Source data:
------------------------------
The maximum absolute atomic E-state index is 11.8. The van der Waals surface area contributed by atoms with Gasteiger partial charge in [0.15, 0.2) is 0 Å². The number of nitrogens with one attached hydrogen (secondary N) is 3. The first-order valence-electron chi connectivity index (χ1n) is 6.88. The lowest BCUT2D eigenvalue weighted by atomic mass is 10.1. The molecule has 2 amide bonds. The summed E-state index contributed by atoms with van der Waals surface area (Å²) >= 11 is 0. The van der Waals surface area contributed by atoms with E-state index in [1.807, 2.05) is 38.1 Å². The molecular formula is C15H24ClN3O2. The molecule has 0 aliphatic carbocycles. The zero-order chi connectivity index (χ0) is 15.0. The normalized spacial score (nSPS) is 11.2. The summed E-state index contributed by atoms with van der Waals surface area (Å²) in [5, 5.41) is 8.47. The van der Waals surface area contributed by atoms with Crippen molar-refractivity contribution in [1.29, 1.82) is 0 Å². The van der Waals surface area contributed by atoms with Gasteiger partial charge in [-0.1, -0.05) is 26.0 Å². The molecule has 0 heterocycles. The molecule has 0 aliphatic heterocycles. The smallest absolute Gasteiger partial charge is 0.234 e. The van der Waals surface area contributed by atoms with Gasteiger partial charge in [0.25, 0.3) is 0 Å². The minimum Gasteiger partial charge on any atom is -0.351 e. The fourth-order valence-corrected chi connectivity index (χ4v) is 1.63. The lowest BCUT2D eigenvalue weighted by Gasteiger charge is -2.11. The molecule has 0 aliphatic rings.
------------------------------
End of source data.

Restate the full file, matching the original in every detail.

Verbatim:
The maximum absolute atomic E-state index is 11.8. The van der Waals surface area contributed by atoms with Gasteiger partial charge in [0.15, 0.2) is 0 Å². The number of nitrogens with one attached hydrogen (secondary N) is 3. The first-order valence-electron chi connectivity index (χ1n) is 6.88. The lowest BCUT2D eigenvalue weighted by atomic mass is 10.1. The molecule has 2 amide bonds. The summed E-state index contributed by atoms with van der Waals surface area (Å²) >= 11 is 0. The van der Waals surface area contributed by atoms with E-state index in [1.807, 2.05) is 38.1 Å². The molecular formula is C15H24ClN3O2. The molecule has 0 aliphatic carbocycles. The zero-order chi connectivity index (χ0) is 15.0. The normalized spacial score (nSPS) is 11.2. The summed E-state index contributed by atoms with van der Waals surface area (Å²) in [5, 5.41) is 8.47. The van der Waals surface area contributed by atoms with Crippen molar-refractivity contribution in [1.29, 1.82) is 0 Å². The van der Waals surface area contributed by atoms with Gasteiger partial charge in [-0.1, -0.05) is 26.0 Å². The molecule has 0 heterocycles. The molecule has 0 aliphatic heterocycles. The smallest absolute Gasteiger partial charge is 0.234 e. The van der Waals surface area contributed by atoms with Gasteiger partial charge in [0.25, 0.3) is 0 Å². The minimum Gasteiger partial charge on any atom is -0.351 e. The fourth-order valence-corrected chi connectivity index (χ4v) is 1.63. The lowest BCUT2D eigenvalue weighted by Gasteiger charge is -2.11. The molecule has 0 aliphatic rings.